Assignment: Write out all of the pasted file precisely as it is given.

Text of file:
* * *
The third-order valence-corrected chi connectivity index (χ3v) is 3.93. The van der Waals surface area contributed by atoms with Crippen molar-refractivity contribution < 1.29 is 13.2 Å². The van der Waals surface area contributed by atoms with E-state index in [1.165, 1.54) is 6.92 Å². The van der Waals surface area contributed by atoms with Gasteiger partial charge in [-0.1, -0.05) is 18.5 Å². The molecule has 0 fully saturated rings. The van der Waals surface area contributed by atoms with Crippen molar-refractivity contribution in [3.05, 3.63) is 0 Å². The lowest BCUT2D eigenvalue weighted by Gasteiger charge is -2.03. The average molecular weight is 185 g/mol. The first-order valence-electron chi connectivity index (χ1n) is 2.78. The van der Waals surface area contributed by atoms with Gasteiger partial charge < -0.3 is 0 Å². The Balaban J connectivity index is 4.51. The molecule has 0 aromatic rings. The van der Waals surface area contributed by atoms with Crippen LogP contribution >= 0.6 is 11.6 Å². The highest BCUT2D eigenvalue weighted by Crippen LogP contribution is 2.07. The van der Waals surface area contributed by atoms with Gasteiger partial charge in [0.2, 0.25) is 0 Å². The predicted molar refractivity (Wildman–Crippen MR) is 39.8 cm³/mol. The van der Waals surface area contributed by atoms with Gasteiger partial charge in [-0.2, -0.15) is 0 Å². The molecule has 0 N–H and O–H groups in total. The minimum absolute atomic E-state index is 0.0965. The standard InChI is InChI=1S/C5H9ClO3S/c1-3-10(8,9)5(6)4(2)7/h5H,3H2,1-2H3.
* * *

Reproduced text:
The third-order valence-corrected chi connectivity index (χ3v) is 3.93. The van der Waals surface area contributed by atoms with Crippen molar-refractivity contribution < 1.29 is 13.2 Å². The van der Waals surface area contributed by atoms with E-state index in [1.165, 1.54) is 6.92 Å². The van der Waals surface area contributed by atoms with Gasteiger partial charge in [-0.1, -0.05) is 18.5 Å². The molecule has 0 fully saturated rings. The van der Waals surface area contributed by atoms with Crippen molar-refractivity contribution in [3.05, 3.63) is 0 Å². The lowest BCUT2D eigenvalue weighted by Gasteiger charge is -2.03. The average molecular weight is 185 g/mol. The first-order valence-electron chi connectivity index (χ1n) is 2.78. The van der Waals surface area contributed by atoms with Gasteiger partial charge < -0.3 is 0 Å². The Balaban J connectivity index is 4.51. The molecule has 0 aromatic rings. The van der Waals surface area contributed by atoms with Crippen LogP contribution >= 0.6 is 11.6 Å². The highest BCUT2D eigenvalue weighted by Crippen LogP contribution is 2.07. The van der Waals surface area contributed by atoms with Gasteiger partial charge in [0.2, 0.25) is 0 Å². The predicted molar refractivity (Wildman–Crippen MR) is 39.8 cm³/mol. The van der Waals surface area contributed by atoms with Gasteiger partial charge in [-0.2, -0.15) is 0 Å². The molecule has 0 N–H and O–H groups in total. The minimum absolute atomic E-state index is 0.0965. The standard InChI is InChI=1S/C5H9ClO3S/c1-3-10(8,9)5(6)4(2)7/h5H,3H2,1-2H3.